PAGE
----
The beam 202 (FIG. 35) includes a horizontal tube 250. Opposing outwardly facing C-shaped side channels 251 are welded on opposite sides of the tube 250. A downwardly facing C-shaped bottom channel 252 is welded to a bottom of the tube 250 and to bottom flanges 253 of the side channels 251, and a downwardly facing top channel 252' is welded to a top of the side channels 251. Apertures 251' in side channels 251 (FIG. 34) permit wiring to be routed between its sides. End flanges 254 (FIG. 36) are formed at the ends of the beam 202, and include holes 255 for attachment to an end connector 276 (FIG. 33) to a corner piece 275 (FIG. 37). Covers 257 (FIG. 35) include a body 257' and resilient legs 258 that extend from body 257' for snap attachment to edges 259 and 260 of the side channels 251. J-shaped channels 261 are attached to the down flanges 262 of the bottom channel 252. The down flanges 262 and the rolled-up edges 263 of the J-shaped channels 261 include edges defining upwardly facing grooves 264. The grooves 264 are configured to be engaged by rollers 265 that carry a furniture unit, such as a hanging markerboard 266.
Beams 202 (FIG. 36) are connectable in-line by extending a tubular connector 268 into tubes 250, and by securing the tubular connector 268 in place with screws 269 that extend through holes 270 and 271 in the respective tubes 250 and tubular connector 268. Screws 272 can also be extended through holes 255 in the end flanges 254 of the beams 202 into nuts 272' to attach the ends of aligned beams 202 directly together.
Beams 202 are also connectable in "T," "X," or in-line arrangements at posts 203 by use of a box-like post corner piece 275 (FIG. 37) and end connectors 276. End connector 276 (FIG. 33) includes a tube section 277 similar to tubular connector 268 and further includes an end plate 278. The tube section 277 is extendable into the tube 250 and includes a pair of holes 279 that align with the holes 270 for receiving securement screws 272. The end plate 278 also includes holes 280 that align with the end holes 255 on the end flanges 254 of beam 202. An enlarged aperture 281 permits routing of wiring and utilities from the beam 202 through the end connector 276 into the box-like post corner piece 275 and into the associated post 203.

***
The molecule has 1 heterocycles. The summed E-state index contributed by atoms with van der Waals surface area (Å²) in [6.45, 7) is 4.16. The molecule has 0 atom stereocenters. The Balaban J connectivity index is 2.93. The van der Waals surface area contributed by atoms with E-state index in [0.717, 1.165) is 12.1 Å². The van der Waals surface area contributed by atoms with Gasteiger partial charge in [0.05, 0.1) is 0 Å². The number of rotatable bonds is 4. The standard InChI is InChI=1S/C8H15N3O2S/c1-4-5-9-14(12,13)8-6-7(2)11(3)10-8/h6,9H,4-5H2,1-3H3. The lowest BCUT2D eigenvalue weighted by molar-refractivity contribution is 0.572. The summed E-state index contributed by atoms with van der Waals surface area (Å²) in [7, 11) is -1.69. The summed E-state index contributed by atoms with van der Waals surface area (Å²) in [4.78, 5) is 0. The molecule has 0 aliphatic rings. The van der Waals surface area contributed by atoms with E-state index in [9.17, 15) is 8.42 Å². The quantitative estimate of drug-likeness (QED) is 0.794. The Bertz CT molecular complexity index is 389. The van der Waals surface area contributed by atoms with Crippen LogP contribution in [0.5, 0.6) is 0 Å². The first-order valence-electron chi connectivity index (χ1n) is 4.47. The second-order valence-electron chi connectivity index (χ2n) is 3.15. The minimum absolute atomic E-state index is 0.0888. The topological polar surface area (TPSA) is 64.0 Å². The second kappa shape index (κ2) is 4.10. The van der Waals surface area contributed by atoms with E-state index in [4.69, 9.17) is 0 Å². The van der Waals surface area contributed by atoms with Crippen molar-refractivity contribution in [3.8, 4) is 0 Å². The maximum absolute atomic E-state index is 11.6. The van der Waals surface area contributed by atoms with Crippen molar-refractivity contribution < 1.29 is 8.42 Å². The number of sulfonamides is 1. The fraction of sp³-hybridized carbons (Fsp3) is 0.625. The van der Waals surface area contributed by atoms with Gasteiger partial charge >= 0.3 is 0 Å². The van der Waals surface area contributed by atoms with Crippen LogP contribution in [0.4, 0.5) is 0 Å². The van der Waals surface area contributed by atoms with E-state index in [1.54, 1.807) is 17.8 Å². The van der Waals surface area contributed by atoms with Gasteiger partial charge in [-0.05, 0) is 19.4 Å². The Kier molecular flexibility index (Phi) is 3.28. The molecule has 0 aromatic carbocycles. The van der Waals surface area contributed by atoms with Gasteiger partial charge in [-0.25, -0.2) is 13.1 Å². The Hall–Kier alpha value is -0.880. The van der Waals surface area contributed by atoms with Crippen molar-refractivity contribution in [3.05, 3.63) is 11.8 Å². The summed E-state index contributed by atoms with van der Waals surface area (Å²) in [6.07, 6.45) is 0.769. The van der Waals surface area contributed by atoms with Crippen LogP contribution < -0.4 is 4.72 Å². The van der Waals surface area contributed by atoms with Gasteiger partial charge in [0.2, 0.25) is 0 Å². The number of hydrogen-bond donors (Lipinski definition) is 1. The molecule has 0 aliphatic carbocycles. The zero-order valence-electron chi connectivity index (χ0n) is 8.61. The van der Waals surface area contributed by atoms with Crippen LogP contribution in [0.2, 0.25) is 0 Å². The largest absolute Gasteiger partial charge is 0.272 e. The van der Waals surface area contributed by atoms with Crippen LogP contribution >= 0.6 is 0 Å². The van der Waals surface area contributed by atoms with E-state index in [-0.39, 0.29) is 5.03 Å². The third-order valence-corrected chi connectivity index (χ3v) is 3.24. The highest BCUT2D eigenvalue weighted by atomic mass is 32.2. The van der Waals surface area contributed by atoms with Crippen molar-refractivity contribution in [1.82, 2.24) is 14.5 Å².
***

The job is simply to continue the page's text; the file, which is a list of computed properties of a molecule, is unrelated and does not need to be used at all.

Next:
The box-like post corner piece 275 (FIG. 37) includes four side plates 282 and a top plate 283. The side plates 282 and the top plate 283 are generally rectangular and include enlarged rectangular apertures 284 that generally align with the aperture 281 in the end connector 276. The side plates 282 further include holes 285 that align with the holes 279 on the end plate 278 for receiving securement screws 272. The side plates 282 each include a down tab 286 with holes 287 for securement to the post 203 as follows. The post 203 includes an upper end 288 (FIG. 37) configured to fit mateably into an open bottom of the post corner piece 275, with the tabs 286 extending downwardly into the space between the protruding corners 289 of the post 203, and with the ends of the protruding corners 289 abutted or positioned closely adjacent the top plate 283. The post 203 is secured to the post corner piece 275 by screws that extend through the holes 287, or by other bracketry (not specifically shown) adapted to rigidly and squarely interconnect the two components, but that permits routing of utilities therethrough. Several alternative constructions of the post-to-beam attachment structure are possible and contemplated, with the key criteria being rigidity and squareness of the assembly. It is contemplated that several different corner constructions are within the ability of a person of ordinary skill in this art.
FIG. 39 shows a cross section of the post 203 including covers 226. A furniture unit (i.e., screen 217) is attached to the post 203 by brackets 216 and 216'. The brackets 216 and 216' each include hooks 215 engaged with slots 214 in the post 203. Bracket 216' is a locking bracket, and is inserted into the slots 214 after the bracket 216 is in place. The bracket 216' is thereafter screw-attached to the screen 217 by a screw 217'. Other securement procedures are also possible, as will be apparent to a person skilled in the art.